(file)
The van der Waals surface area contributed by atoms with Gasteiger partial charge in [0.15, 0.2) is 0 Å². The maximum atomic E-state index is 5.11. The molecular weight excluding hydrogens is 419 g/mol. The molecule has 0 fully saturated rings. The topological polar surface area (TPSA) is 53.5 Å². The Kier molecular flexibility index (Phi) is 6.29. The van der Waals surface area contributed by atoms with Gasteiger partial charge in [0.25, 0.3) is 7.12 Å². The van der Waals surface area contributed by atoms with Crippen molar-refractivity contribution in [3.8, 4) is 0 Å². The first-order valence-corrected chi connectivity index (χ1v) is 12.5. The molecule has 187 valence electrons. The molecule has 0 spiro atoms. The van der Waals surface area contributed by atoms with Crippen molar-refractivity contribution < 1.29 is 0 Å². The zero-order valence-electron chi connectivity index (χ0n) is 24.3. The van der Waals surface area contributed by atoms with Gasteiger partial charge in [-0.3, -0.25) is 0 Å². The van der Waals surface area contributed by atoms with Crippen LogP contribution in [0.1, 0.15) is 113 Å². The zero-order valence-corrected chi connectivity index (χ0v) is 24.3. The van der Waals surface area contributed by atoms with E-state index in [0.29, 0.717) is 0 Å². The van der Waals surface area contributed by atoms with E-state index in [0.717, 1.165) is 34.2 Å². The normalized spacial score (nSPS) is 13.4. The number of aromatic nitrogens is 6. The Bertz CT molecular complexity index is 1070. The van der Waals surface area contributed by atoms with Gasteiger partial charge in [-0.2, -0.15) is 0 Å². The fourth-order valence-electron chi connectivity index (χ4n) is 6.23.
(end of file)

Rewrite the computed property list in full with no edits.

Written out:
The van der Waals surface area contributed by atoms with Gasteiger partial charge in [0.15, 0.2) is 0 Å². The maximum atomic E-state index is 5.11. The molecular weight excluding hydrogens is 419 g/mol. The molecule has 0 fully saturated rings. The topological polar surface area (TPSA) is 53.5 Å². The Kier molecular flexibility index (Phi) is 6.29. The van der Waals surface area contributed by atoms with Gasteiger partial charge in [0.25, 0.3) is 7.12 Å². The van der Waals surface area contributed by atoms with Crippen molar-refractivity contribution in [3.8, 4) is 0 Å². The first-order valence-corrected chi connectivity index (χ1v) is 12.5. The molecule has 187 valence electrons. The molecule has 0 spiro atoms. The van der Waals surface area contributed by atoms with Crippen molar-refractivity contribution < 1.29 is 0 Å². The zero-order valence-electron chi connectivity index (χ0n) is 24.3. The van der Waals surface area contributed by atoms with Gasteiger partial charge in [-0.3, -0.25) is 0 Å². The van der Waals surface area contributed by atoms with Crippen LogP contribution in [0.1, 0.15) is 113 Å². The zero-order valence-corrected chi connectivity index (χ0v) is 24.3. The van der Waals surface area contributed by atoms with E-state index in [0.29, 0.717) is 0 Å². The van der Waals surface area contributed by atoms with E-state index in [0.717, 1.165) is 34.2 Å². The normalized spacial score (nSPS) is 13.4. The number of aromatic nitrogens is 6. The Bertz CT molecular complexity index is 1070. The van der Waals surface area contributed by atoms with Gasteiger partial charge in [-0.2, -0.15) is 0 Å². The fourth-order valence-electron chi connectivity index (χ4n) is 6.23.